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A Border Gateway to Binational Prosperity
The grand opening of the International Gateway of the Americas at the U.S.-Mexico border November 16 is not just the unveiling of one more shopping mall and entertainment complex. It’s a major commitment to creating a true cross-border relationship with widespread economic and social repercussions. A local development company is betting its new shopping complex will be both an indication and a beneficiary of that commitment.
“It’s in perfect step with public policy,” says an elated Sam Marasco, whose San Diego–based LandGrant Development is spearheading the $225 million redevelopment project in concert with the city of San Diego. His deal calls for Marasco to pay more than $20 million dollars in infrastructure costs that the city will pay back only with tax increment and sales tax money from his project—in other words, no sales, no payback.
But Marasco is delighted with the deal, in spite of economic uncertainty in a lot of places. He says the increasingly friendly relations between President George W. Bush and Mexico President Vicente Fox couldn’t come at a better time for the project he’s been working on for more than six years: “This is a huge signal to world organizations and countries that America is becoming less Euro-centered and more north- and south-centered.”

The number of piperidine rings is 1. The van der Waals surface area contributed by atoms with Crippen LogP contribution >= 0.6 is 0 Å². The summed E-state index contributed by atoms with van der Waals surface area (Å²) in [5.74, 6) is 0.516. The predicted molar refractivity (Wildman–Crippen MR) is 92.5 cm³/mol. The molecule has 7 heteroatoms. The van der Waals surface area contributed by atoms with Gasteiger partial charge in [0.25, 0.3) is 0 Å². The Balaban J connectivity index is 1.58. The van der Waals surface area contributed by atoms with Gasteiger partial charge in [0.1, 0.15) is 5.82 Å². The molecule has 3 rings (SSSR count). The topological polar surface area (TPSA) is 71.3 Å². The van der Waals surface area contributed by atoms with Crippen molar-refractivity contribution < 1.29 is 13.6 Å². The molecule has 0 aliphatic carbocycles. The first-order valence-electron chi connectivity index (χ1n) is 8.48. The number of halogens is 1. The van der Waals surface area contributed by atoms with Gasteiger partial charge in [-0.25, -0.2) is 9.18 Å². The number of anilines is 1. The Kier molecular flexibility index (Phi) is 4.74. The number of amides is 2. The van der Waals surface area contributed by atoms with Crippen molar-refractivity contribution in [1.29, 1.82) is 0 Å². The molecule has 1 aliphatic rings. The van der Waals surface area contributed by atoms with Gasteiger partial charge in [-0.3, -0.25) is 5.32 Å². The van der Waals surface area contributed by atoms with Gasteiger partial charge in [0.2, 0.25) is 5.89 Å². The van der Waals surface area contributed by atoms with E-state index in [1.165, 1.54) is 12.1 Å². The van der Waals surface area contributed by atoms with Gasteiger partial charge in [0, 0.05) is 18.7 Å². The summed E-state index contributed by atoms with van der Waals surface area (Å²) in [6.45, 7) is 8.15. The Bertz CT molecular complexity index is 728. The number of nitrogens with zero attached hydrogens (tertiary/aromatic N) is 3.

Nearly 80 high-end outlet stores and restaurants are opening in the first 400,000 square feet of the International Gateway project; another 250,000 square feet will be filled over the next few years on the 67 acres west of Interstate 5 in San Ysidro. The market they want to attract: shoppers from both sides of the border drawn to the outlet stores and eateries occupying pedestrian-friendly “villages” within the mall.
“The center has always been targeted primarily at the Mexican residents living in all of Baja California and those who already shop in the United States,” Marasco says. “But we are hoping for an equal split with south San Diego County residents as well—high-end shoppers on both sides of the border who want to spend a Saturday or Sunday afternoon.”
The mall spruces up an area sorely in need of it—and Marasco says he’s committed to sharing the potential wealth with business neighbors across the freeway in the old San Ysidro business district.
Despite tighter border security after the September terrorist attacks, Marasco and Pam Hightman, the city’s redevelopment official overseeing the mall, say plans are still in the works for a pedestrian bridge from Mexico directly into the complex. The project calls for a huge arch across the border to create a dramatic landmark and emphasize the connection between the two countries.
“The new port of entry we’ve proposed and applied for has been well-received on both sides of the border,” Marasco says. “It’s really state-of-the-art—and will actually increase security because we’ll be able to install the latest equipment right from the start.”
San Diego redevelopment program manager Hightman agrees. She says there’s no indication from the federal government that the plan will be scrapped because of heightened security concerns. “We’re still very optimistic it will happen,” Hightman says.